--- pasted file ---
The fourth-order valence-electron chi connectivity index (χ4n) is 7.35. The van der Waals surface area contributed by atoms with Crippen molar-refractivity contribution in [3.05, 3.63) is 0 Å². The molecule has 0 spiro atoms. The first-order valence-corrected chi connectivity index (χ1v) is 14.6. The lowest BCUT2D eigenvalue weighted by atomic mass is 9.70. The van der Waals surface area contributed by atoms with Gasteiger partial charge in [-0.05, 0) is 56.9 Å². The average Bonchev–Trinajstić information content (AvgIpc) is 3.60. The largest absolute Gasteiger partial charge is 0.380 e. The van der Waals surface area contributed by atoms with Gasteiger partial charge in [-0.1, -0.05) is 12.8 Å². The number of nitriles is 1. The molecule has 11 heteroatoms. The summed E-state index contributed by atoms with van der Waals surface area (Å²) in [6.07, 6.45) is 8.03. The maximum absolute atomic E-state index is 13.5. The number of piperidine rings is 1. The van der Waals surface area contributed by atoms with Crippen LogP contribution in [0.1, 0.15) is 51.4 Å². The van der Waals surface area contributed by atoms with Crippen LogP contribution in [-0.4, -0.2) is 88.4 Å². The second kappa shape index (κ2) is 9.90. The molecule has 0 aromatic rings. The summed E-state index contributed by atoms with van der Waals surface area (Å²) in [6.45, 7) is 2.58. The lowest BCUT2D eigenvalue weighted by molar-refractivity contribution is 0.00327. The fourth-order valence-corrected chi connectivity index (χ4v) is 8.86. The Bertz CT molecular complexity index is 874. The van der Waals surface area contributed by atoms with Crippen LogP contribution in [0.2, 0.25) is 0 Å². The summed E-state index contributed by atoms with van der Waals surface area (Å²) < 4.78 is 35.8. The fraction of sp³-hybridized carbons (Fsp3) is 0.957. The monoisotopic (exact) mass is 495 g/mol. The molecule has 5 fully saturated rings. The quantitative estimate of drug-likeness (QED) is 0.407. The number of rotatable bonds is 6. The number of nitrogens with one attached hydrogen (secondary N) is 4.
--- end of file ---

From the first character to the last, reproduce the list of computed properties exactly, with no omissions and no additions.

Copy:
The fourth-order valence-electron chi connectivity index (χ4n) is 7.35. The van der Waals surface area contributed by atoms with Crippen molar-refractivity contribution in [3.05, 3.63) is 0 Å². The molecule has 0 spiro atoms. The first-order valence-corrected chi connectivity index (χ1v) is 14.6. The lowest BCUT2D eigenvalue weighted by atomic mass is 9.70. The van der Waals surface area contributed by atoms with Gasteiger partial charge in [-0.05, 0) is 56.9 Å². The average Bonchev–Trinajstić information content (AvgIpc) is 3.60. The largest absolute Gasteiger partial charge is 0.380 e. The van der Waals surface area contributed by atoms with Gasteiger partial charge in [-0.1, -0.05) is 12.8 Å². The number of nitriles is 1. The molecule has 11 heteroatoms. The summed E-state index contributed by atoms with van der Waals surface area (Å²) in [6.07, 6.45) is 8.03. The maximum absolute atomic E-state index is 13.5. The number of piperidine rings is 1. The van der Waals surface area contributed by atoms with Crippen LogP contribution in [0.1, 0.15) is 51.4 Å². The van der Waals surface area contributed by atoms with Crippen LogP contribution in [-0.4, -0.2) is 88.4 Å². The second kappa shape index (κ2) is 9.90. The molecule has 0 aromatic rings. The summed E-state index contributed by atoms with van der Waals surface area (Å²) in [6.45, 7) is 2.58. The lowest BCUT2D eigenvalue weighted by molar-refractivity contribution is 0.00327. The fourth-order valence-corrected chi connectivity index (χ4v) is 8.86. The Bertz CT molecular complexity index is 874. The van der Waals surface area contributed by atoms with Crippen LogP contribution in [0.2, 0.25) is 0 Å². The summed E-state index contributed by atoms with van der Waals surface area (Å²) < 4.78 is 35.8. The fraction of sp³-hybridized carbons (Fsp3) is 0.957. The monoisotopic (exact) mass is 495 g/mol. The molecule has 5 fully saturated rings. The quantitative estimate of drug-likeness (QED) is 0.407. The number of rotatable bonds is 6. The number of nitrogens with one attached hydrogen (secondary N) is 4.